The first time I read Solzhenitsyn's The Cancer Ward I was in the hole for inciting a riot. At the time, I'd served only the first ten years of my life without the possibility of parole sentence. The stark scenes of medical torture performed in dismal Soviet hospitals paralleled my surroundings so perfectly I could see the pain and death detailed in the book.
For those of us who desire to move past the ubiquitous Westerns and pulp fiction romances, and navigate around the endless procession of telephone book-thick fantasies that fill prison libraries, the pickings narrow down to a trickle. To experience literature, one must join the various semi-secret societies of serious readers who trade better books amongst themselves.
Prisoners tend to fall in love with the darkness of Russian writers, and I'm no exception. Dostoevsky's Crime and Punishment figures prominently on my list of books to read on lockdown. Raskolnikov could be living down the tier from me. And I, too, have endured endless, tortured nights of remorse and regret.
Montaigne's Essays came to me one day from a fellow traveler who insisted I read them all before I attempted to write even one more slice of prison life. I understood immediately why the form is attributed to him, and why his mark is the one to aim for.
Stephen Jay Gould's Wonderful Life, a masterful account of some of the most ancient fossils ever recovered, forever altered my perception of life as I knew it. Inside of my cell, I could smell the broken rocks of the Burgess Shale. I wondered with him at the miracle of such an explosion of fragile life on a still cooling planet. Our common patrimony that I could never again take lightly.
Viktor Frankl's Man's Search for Meaning bored through my conceptions of good and evil. I read his account of a horror so vast as to be incomprehensible, but I understood it just as I'm sure he wanted me to. I got his most profound message too, that no matter how horrific life may be everyone retains within them the power to choose their own response. Prisoners of the state, no matter our guilt or innocence, are faced with a reality that seems overwhelming. I spent much of my first decade inside flailing away at my own sense of impotence. After this book, I was transformed.
A beautiful and insightful woman once told me my life had a circular quality. When I was a young boy, before a chain of bad decisions and horrible outcomes marooned me in prison, I had a love for books. The last summer I lived with my parents, I read an entire set of blue, faux-leather clad encyclopedias, cover to cover, every volume.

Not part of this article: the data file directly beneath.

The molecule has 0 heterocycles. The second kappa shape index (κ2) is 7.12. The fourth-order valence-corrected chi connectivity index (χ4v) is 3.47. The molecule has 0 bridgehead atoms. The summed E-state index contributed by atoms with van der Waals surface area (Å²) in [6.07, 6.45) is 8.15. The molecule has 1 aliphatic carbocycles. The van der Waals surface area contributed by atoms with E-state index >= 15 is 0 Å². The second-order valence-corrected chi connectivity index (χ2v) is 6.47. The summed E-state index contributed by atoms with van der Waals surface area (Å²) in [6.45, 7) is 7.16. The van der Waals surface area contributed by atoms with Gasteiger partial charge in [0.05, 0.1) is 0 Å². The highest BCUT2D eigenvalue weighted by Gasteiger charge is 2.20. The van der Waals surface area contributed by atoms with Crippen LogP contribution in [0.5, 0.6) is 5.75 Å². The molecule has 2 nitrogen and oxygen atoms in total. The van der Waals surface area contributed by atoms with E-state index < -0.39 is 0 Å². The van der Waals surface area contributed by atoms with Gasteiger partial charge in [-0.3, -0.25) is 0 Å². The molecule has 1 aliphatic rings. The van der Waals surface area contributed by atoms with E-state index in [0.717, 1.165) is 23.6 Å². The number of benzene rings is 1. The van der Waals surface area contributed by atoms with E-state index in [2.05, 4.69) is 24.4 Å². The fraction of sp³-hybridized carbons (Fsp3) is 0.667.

In my six by ten foot cell, the locker bolted to the concrete wall is loaded down with books. Big, fat hard-bound reference titles, philosophy, and writing mechanics books. I can't conceive of a life absent the comfortable solidity of a book held in my hands.
I've been out of the real world since phones had dials and real computers filled up whole rooms. I read enough to know that some believe the internet will devour book and render them obsolete. My perspective is colored by the fact that the internet, and the rest of the electronic world, is banned from prison.
I remember reading about paperless offices in an idyllic future time where everyone would know everything instantaneously. But knowing and understanding are two distinct classes of thinking. Books won't go away because we are tactile creatures who derive our sense of the world from all of our senses. I'm sure the Internet, all of the electronic frontier, is a wondrous place. No doubt it's brought tremendous benefits to modern life. Ready access to an ocean of information has to be empowering. I would hope that out of this great connected synthesis will emerge new levels of wisdom. Perhaps even that one world of unified purpose and intent dreamers and visionaries have tried to wish into existence for centuries.
And, I suspect, if that ever happens the blueprints will appear in print, to have and to hold.
Until then, I'll continue to read all I can and try to craft sentences that describe my world for the benefit of readers who may weigh them in their hands or consider them on screen of pixelated light. Either way, it's ultimately the words that matter most.
If you're interested in more about the realities of living in maximum-security prisons, in whatever form you enjoy best, read my new memoir, Mother California: A Story of Redemption Behind Bars, published by Atlas & Co.
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